Moving into production on July 18, “El hijo zurdo” stars María León, a stunning 2011 San Sebastian best actress winner for “The Sleeping Voice,” in a series which Cobos describes an “emotional thriller.”
Movistar Plus’ newly announced original is not only written by Cobos but co-directed too in the directorial debut of the Seville-based scribe.
A six part, half hour drama, “El Hijo Zurdo” is scheduled for release first half of 2023. Movistar Plus Internacional is handling worldwide distribution.
Cobos’ career-long relationship with Rodríguez takes in the Spanish director’s 2022 San Sebastian opening movie “Prison 77” and his episode in “Offworld,” a Movistar Plus anthology series which world premieres out of competition at San Sebastián.
Cobos has also co-written “The Unit,” Movistar Plus’ hit action-espionage series, and the films of “Doghead” director Santi Amodeo, most recently “The Gentiles,” a standout at last year’s Seville European Film Festival.
Some screenwriters steer clear of direction. Others dream of being able to get onto a screen the full nuances of characters which they have lived with for years. News of “El Hijo Zurdo” comes just two months after Movistar Plus unveiled “Fácil,” the series directorial debut of Anna R. Costa, co-scribe with Paco León of the Ava Gardner in Madrid focused “Arde Madrid,” one of Movistar Plus’ biggest hits ever.
Co-directed by Paco Baños, whose “Alí” won a best first feature prize at 2012’s Málaga Film Festival, “El Ñino Zurdo” is produced with Atípica Films, the Madrid-based company headed by José Antonio Félez and Cristina Sutherland which made “The Plague” with Movistar Plus and co-produces “Prison 77.” Félez’s relationship with Rodríguez dates back to his 2000 debut, “The Pilgrim Factor.”
“I will always say that there’s a sense of absolute complicity with Rafa, Alberto and José Antonio: After ‘The Plague,’ we owe them a continuation in Movistar Plus originals,” Domingo Corral, Movistar Plus’ director of original production, said at a presentation of “El Hijo Zurdo” which took place late last week in Seville.
Seville as a Singular Setting
The press conference unspooled against a spectacular backdrop taking in, just across a waterway, Seville’s iconic Torre de Oro and, little further away, the Giralda bell tower of Seville’s Cathedral.
“The Plague,” a conspiracy thriller, was set in Seville around 1580 as different factions fought for a city sluiced by vast wealth from the New World, and with it control of the destiny of Spain.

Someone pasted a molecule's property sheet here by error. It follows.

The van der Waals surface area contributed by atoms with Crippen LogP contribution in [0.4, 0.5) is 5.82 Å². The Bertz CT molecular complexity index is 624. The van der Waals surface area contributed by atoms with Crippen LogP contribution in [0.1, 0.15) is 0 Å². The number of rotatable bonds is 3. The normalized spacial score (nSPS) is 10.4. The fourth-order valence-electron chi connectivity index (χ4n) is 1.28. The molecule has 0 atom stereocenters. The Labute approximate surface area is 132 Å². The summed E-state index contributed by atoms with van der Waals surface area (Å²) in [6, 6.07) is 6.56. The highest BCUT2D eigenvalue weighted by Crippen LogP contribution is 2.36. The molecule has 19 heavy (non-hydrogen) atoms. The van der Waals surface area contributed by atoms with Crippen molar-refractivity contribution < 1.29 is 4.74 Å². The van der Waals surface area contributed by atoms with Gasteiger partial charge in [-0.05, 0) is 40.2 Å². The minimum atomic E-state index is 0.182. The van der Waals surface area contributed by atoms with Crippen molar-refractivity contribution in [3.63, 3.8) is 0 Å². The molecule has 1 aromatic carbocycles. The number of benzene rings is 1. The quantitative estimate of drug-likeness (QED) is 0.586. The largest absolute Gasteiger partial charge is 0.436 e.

Based on the same-titled novel by Rosario Izquierdo, “El hijo zurdo” is takes place in a contemporary Seville, moving from its humble outer radius to its historic center. “This will make for a highly singular story,” Corral said.
Women as Mothers
In it, Lola, a well-heeled divorced mother of two, watches her teen son becoming ever more deeply involved in a local neo-Nazi gang. A mother at an early age, in an attempt to understand and recuperate her son, she strikes up friendship with Maru, from Seville’s humble outer suburbs, who faces a similar situation.
“This is the story of a woman, Lola who, because of being a mother, has retired from the social frontline. With time, she needs to renew her lost social identity through her love for her son. María Leon’s character is among the most complex that I’ve ever written and Maria will show the richness of her registers,” Cobos commented in Seville.
“My backgrounds is in thrillers, action titles. But when the chance came up to direct, I chose this project, which is nearer to my subjective self,” he noted.
That said, “‘The Plague’ and ‘El hijo zurdo’ have a lot in common in their ‘laboratory’ development,” Cobos added. “They share mechanisms, tools, though if ingredients ring true and there’s real emotion which you can work on, all the better,” Cobos added.
“With ‘The Plague,’ Rafa acted as a kind of showrunner, getting involved in not only the writing but the whole evolution of the series, and we talked about the possibility of a future project where he would write and also direct some episodes,” said Félez.
“We aim for this show to become a universal reflection on the role of women and women as mothers: What they become in a society where that role is very difficult,” he added.